Before I begin, I assume none of you lovely readers are vegans or vegetarians? If so, you might want to stop reading now.
I myself eat meat, but not a lot. So, when I do eat it, I want something special.
Txuleton is that something special.Txuleton, or rib, steak usually comes from the Rubia Gallega cow.
It’s a cow from North West Spain that can be as old as 18 years before being turned into steaks.In the Basque country old dairy cows are used.
That is pretty old. I mean in the UK beef is usually slaughtered before the cow gets to three years.
Normally dairy cows past their milking prime are disposed of, but in the Basque country they are fattened up for eating.
So why are old cows so good?‘
Well’, says Sagardi Shoreditch’s meat selector Imanol Jaca, ‘it’s because mature muscle and fat tastes better and myoglobin in the muscles means a redder meat’.
And, as he points out, what makes the Txuleton even better at Sagardi right now is their Txuleton is in fact aged ox and not cow.
He’s a little hard to hear, not just because he has a strong Basque accent, but also because he’s busy cutting a large side of Ox Txuleton into the most massive rib steaks I have ever seen.
There’s the sound of sawing, then the heavy thump of a massive axe and finally a terrible ripping as he separates the steaks. I told you this article was not for vegetarians.
The steaks are carried away by chef Iñaki López de Viñaspre to be put on the massive charcoal grill that is a feature of Sagardi, it’s the best way to cook steaks ever invented and perhaps the oldest.
We carry our glasses of Basque “Sagardoa” hard cider over to tables to wait. It won’t be long as these steaks are cooked fast and rare.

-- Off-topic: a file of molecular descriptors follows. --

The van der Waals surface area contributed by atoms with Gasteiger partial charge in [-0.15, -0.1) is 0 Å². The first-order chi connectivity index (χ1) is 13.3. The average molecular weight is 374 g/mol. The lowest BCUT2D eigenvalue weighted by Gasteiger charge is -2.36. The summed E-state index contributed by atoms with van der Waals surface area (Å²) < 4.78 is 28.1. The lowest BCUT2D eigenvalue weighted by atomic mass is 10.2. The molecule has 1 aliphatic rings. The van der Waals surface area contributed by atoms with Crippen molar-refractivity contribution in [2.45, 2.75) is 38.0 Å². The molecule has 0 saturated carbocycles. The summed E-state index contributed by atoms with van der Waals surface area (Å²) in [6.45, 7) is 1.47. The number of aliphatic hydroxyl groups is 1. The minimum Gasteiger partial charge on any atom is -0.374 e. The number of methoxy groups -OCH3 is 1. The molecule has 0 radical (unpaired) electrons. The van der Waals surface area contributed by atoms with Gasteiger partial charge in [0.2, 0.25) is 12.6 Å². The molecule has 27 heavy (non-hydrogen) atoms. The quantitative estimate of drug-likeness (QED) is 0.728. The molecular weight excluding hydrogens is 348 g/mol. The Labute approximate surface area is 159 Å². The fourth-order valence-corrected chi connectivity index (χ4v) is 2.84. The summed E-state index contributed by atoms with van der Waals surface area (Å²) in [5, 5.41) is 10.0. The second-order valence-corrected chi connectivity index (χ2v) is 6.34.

While we wait, we tuck into other dishes from the just launched Tolosaldea Menu -traditional pan-fried Orio “txistorra”. These are soft and tender chorizos that I could eat forever.
However the next course is a winner too. It’s a black bean soup, earthy and warming and comes with black pudding, pork fat, cabbage and pickled chilli on the side to add to the soup to taste.
Excellent black pudding, so much softer than our own, and richer than boudin it marries up well with the soup.
It’s all good, but we’re here for the meat and here it comes fresh off the grill seasoned only with oil and rock salt. It comes ready sliced, thankfully, so you can easily share and they leave the bone on the plate.
Not for decoration but for a lucky someone to nibble at; the meat is even better close to the bone.
The meat is fantastic, quite the best steak you’re going to eat this year. Powerfully flavoured, chewy and rare in a good way, and perfectly seared.
Eating all that steak, you might choose to ignore the buttery brown fat also on the platter, but that would be a mistake.
This is good fat, all natural and remarkably melt in the mouth. Some slow roasted peppers on the side helps counterbalance all this fat and cleanse the palate.
Finally, as we push back our plates with a barely suppressed but happy groan, comes cheese from the Aralar Mountain range.
It arrives with Sagardi’s absolutely superb sourdough and a chutney.
It’s wonderful cheese, firm and ‘roof of the mouth’ tangy and just right to end. Although we can’t help but pop some chocolate truffles into our mouths as we recklessly drank off a proffered Sagardi Gin Tonica.
A coffee and it’s back into the chill wind of Shoreditch, very happy and warm inside.
It’s £90 a head this menu, but it really is special and it is limited.
Wait until December 12th and you’ll have missed it. And you don’t want to do that.Tolosaldea Menu at Sagardi London
● Traditional pan-fried Orio “txistorra”
● New Tolosa black beans with garnish
● Roasted and hand-peeled fresh red piquillo peppers
● “Buey” Galician matured beef
● Cheese from the Aralar Mountain Range (1200 metres)
The Tolosaldea menu costs £90 per person and is recommended for 4 people and entire tables (2 people minimum).
Customers can also reserve cuts of ox meat when booking into the restaurant during Ox week.
Sagardi, 95, Curtain Road (Shoreditch), Cordy House Building, EC2A3BS